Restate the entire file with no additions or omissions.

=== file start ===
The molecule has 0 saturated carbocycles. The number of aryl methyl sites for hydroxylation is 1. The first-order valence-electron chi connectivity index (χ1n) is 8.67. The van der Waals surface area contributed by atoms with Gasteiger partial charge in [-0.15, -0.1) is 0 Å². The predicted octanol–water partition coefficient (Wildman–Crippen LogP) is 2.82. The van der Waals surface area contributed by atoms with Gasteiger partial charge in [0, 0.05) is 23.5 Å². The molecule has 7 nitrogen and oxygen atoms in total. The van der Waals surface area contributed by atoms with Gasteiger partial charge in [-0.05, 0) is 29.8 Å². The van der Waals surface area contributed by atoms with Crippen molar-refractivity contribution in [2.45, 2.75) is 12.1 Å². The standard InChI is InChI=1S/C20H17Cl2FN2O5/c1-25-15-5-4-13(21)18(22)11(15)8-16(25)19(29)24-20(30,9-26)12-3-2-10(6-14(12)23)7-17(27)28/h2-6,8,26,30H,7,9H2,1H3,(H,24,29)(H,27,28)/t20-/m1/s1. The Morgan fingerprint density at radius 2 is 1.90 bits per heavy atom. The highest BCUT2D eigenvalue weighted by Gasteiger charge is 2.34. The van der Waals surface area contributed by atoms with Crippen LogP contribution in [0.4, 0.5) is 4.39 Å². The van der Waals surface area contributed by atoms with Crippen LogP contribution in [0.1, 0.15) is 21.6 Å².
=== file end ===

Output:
The molecule has 0 saturated carbocycles. The number of aryl methyl sites for hydroxylation is 1. The first-order valence-electron chi connectivity index (χ1n) is 8.67. The van der Waals surface area contributed by atoms with Gasteiger partial charge in [-0.15, -0.1) is 0 Å². The predicted octanol–water partition coefficient (Wildman–Crippen LogP) is 2.82. The van der Waals surface area contributed by atoms with Gasteiger partial charge in [0, 0.05) is 23.5 Å². The molecule has 7 nitrogen and oxygen atoms in total. The van der Waals surface area contributed by atoms with Gasteiger partial charge in [-0.05, 0) is 29.8 Å². The van der Waals surface area contributed by atoms with Crippen molar-refractivity contribution in [2.45, 2.75) is 12.1 Å². The standard InChI is InChI=1S/C20H17Cl2FN2O5/c1-25-15-5-4-13(21)18(22)11(15)8-16(25)19(29)24-20(30,9-26)12-3-2-10(6-14(12)23)7-17(27)28/h2-6,8,26,30H,7,9H2,1H3,(H,24,29)(H,27,28)/t20-/m1/s1. The Morgan fingerprint density at radius 2 is 1.90 bits per heavy atom. The highest BCUT2D eigenvalue weighted by Gasteiger charge is 2.34. The van der Waals surface area contributed by atoms with Crippen LogP contribution in [0.4, 0.5) is 4.39 Å². The van der Waals surface area contributed by atoms with Crippen LogP contribution in [0.1, 0.15) is 21.6 Å².